Finally, the NRCD Board Chairman said, "This wasn't on our agenda but how many of you here on this Board would support a "Day for The River." All hands rose. Charles lifted his head and smiled.
And thus what became Verde River Day was born.
I took the concept of "a Day for The River" with the tacit support of the NRCD and immediately tied it into involve the Chamber, The City, The newspaper, the Rotary, and the entire "who,what,why,where,when and how" of The Upper Verde for a "day for the river."
Well, that's where Pete Sesow and Dick Larson got their heads together and saw the promotional possibilities for The Upper Valley and, boy, did they take the ball and run to into the end zone. Rick Champion was Cottonwood Parks & Recreation Director back then and Rick was a great lineman for the quarterback Sesow and his best receiver Larson. The Staff of Dead Horse State Park filled all the rest of the lineman positions and Max Castillo played Right Tackle, protecting the quarterback and kicking anatomy and taking names.
Soon, it all began to coalesce. People assumed their natural leadership roles and I faded into the background to make sure all the wires kept connected and no fuses blew. It was so awesome. We began having monthly meetings and then went to even more frequent meetings and all the players were like little kids bringing their latest "show and tell" contributions to each meeting. I will never forget when Pete scored a Governor's Proclamation forever declaring the last Saturday in September to be Verde River Day.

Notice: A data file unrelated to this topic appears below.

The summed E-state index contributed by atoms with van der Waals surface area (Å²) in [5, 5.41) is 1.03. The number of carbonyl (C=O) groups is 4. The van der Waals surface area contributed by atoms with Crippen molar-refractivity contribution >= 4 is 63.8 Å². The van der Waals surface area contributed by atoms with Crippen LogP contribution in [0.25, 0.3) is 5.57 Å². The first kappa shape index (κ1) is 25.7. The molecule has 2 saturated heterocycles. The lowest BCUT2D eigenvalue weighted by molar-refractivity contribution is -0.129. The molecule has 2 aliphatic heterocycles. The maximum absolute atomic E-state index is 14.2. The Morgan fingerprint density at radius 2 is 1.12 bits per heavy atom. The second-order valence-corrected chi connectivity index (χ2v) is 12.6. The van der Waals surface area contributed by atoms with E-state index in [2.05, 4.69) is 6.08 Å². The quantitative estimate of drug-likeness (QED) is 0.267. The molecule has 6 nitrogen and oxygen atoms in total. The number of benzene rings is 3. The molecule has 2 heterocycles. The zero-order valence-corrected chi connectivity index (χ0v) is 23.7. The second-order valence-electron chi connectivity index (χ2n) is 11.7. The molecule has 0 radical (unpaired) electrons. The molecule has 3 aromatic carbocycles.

As the momentum built and rolled toward destiny, I became worried if it really truly would happen. Everyone assured me, "It's going to happen, John."
Meanwhile, I had parlayed the regular meetings of "The Verde River Day Steering Committe" off to the EPA and the Congressionals and all of the rest. I said, "Hey, THIS proves there is Community Support for this river. You can't deny it. The community is coming together to SHOW their support on September 30th."
I kept it up and up and up. "Hey, THIS is the "defining event". This is the show of Community Support. TAKE IT TO THE END ZONE. CRUSH SAND AND GRAVEL! PUSH 'EM BACK, PUSH 'EM WAY BACK!"
And so it was on September 30th, 1989, that the first Verde River Day was born. And so it was on September 30th that the EPA Region 9 Director signed a Cease & Desist Order forever ending the river raping sand and gravel operations. And so it was on September 30th, 1989, that a New Era was born on The Verde River.
The birth of Verde River Day will arguably Live Forever as perhaps the greatest single Shining Moment in The History of The Verde River. For on that One Day, The Community Stepped forward and said unequivocally and without any shadow of any doubt, "WE LOVE THE VERDE RIVER!"
GOD BLESS VERDE RIVER DAY AND LONG MAY YOU LIVE! Thank You to each and every Human Being who has made this incredible event possible for 25 years. I am humbled and privileged to have worked with you. GOD BLESS YOU and Thank You for saving a Glorious Desert River!
Sincerely, John Parsons